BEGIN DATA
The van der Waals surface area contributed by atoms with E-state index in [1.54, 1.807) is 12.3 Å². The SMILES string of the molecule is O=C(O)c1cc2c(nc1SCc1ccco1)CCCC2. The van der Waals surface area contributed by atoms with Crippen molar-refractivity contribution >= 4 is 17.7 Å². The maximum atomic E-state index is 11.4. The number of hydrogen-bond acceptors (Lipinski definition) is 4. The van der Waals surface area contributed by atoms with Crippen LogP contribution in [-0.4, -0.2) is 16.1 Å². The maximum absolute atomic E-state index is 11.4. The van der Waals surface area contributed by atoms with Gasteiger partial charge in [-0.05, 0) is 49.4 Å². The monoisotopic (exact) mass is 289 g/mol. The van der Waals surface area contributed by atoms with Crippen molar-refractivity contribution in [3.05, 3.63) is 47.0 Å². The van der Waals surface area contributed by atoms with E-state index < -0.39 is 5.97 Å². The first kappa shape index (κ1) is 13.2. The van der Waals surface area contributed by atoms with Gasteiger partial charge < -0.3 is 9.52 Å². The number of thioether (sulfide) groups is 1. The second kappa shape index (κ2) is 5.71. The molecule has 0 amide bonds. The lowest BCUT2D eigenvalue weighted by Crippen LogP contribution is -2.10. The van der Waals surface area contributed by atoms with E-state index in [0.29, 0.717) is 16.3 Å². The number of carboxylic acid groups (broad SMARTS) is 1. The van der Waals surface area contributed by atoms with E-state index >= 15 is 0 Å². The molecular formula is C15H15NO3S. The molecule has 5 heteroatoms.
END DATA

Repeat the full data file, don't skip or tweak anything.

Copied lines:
The van der Waals surface area contributed by atoms with E-state index in [1.54, 1.807) is 12.3 Å². The SMILES string of the molecule is O=C(O)c1cc2c(nc1SCc1ccco1)CCCC2. The van der Waals surface area contributed by atoms with Crippen molar-refractivity contribution >= 4 is 17.7 Å². The maximum atomic E-state index is 11.4. The number of hydrogen-bond acceptors (Lipinski definition) is 4. The van der Waals surface area contributed by atoms with Crippen LogP contribution in [-0.4, -0.2) is 16.1 Å². The maximum absolute atomic E-state index is 11.4. The van der Waals surface area contributed by atoms with Gasteiger partial charge in [-0.05, 0) is 49.4 Å². The monoisotopic (exact) mass is 289 g/mol. The van der Waals surface area contributed by atoms with Crippen molar-refractivity contribution in [3.05, 3.63) is 47.0 Å². The van der Waals surface area contributed by atoms with E-state index < -0.39 is 5.97 Å². The first kappa shape index (κ1) is 13.2. The van der Waals surface area contributed by atoms with Gasteiger partial charge < -0.3 is 9.52 Å². The number of thioether (sulfide) groups is 1. The second kappa shape index (κ2) is 5.71. The molecule has 0 amide bonds. The lowest BCUT2D eigenvalue weighted by Crippen LogP contribution is -2.10. The van der Waals surface area contributed by atoms with E-state index in [0.29, 0.717) is 16.3 Å². The number of carboxylic acid groups (broad SMARTS) is 1. The van der Waals surface area contributed by atoms with E-state index >= 15 is 0 Å². The molecular formula is C15H15NO3S. The molecule has 5 heteroatoms.